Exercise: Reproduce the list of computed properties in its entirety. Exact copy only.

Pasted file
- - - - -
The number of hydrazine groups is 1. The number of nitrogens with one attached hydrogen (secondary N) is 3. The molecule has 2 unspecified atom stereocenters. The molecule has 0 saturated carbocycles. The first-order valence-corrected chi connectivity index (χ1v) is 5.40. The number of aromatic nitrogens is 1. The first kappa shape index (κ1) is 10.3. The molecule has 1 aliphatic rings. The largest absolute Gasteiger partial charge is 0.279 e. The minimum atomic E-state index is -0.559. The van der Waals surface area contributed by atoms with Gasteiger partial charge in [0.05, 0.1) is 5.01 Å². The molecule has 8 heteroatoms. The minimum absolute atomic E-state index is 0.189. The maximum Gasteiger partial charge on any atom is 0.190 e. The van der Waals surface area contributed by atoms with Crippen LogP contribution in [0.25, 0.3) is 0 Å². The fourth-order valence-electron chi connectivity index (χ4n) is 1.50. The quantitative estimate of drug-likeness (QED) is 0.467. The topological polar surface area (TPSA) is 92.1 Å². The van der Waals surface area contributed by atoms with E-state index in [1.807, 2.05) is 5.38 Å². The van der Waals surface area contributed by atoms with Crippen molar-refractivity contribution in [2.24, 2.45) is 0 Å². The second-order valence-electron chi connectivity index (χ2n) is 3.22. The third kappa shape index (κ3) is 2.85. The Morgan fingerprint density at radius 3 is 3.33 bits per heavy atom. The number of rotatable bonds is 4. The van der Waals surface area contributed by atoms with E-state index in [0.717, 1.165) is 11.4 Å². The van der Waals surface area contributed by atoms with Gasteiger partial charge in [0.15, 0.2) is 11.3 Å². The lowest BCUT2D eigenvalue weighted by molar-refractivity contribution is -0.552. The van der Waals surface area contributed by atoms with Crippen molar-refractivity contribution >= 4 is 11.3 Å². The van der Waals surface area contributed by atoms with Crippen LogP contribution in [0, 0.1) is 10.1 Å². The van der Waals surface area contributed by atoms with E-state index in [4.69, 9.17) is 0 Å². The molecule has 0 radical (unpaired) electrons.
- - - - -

The number of hydrazine groups is 1. The number of nitrogens with one attached hydrogen (secondary N) is 3. The molecule has 2 unspecified atom stereocenters. The molecule has 0 saturated carbocycles. The first-order valence-corrected chi connectivity index (χ1v) is 5.40. The number of aromatic nitrogens is 1. The first kappa shape index (κ1) is 10.3. The molecule has 1 aliphatic rings. The largest absolute Gasteiger partial charge is 0.279 e. The minimum atomic E-state index is -0.559. The van der Waals surface area contributed by atoms with Gasteiger partial charge in [0.05, 0.1) is 5.01 Å². The molecule has 8 heteroatoms. The minimum absolute atomic E-state index is 0.189. The maximum Gasteiger partial charge on any atom is 0.190 e. The van der Waals surface area contributed by atoms with Crippen LogP contribution in [0.25, 0.3) is 0 Å². The fourth-order valence-electron chi connectivity index (χ4n) is 1.50. The quantitative estimate of drug-likeness (QED) is 0.467. The topological polar surface area (TPSA) is 92.1 Å². The van der Waals surface area contributed by atoms with E-state index in [1.807, 2.05) is 5.38 Å². The van der Waals surface area contributed by atoms with Crippen molar-refractivity contribution in [2.24, 2.45) is 0 Å². The second-order valence-electron chi connectivity index (χ2n) is 3.22. The third kappa shape index (κ3) is 2.85. The Morgan fingerprint density at radius 3 is 3.33 bits per heavy atom. The number of rotatable bonds is 4. The van der Waals surface area contributed by atoms with E-state index in [0.717, 1.165) is 11.4 Å². The van der Waals surface area contributed by atoms with Gasteiger partial charge in [0.15, 0.2) is 11.3 Å². The lowest BCUT2D eigenvalue weighted by molar-refractivity contribution is -0.552. The van der Waals surface area contributed by atoms with Crippen molar-refractivity contribution >= 4 is 11.3 Å². The van der Waals surface area contributed by atoms with Crippen LogP contribution in [0, 0.1) is 10.1 Å². The van der Waals surface area contributed by atoms with E-state index in [4.69, 9.17) is 0 Å². The molecule has 0 radical (unpaired) electrons.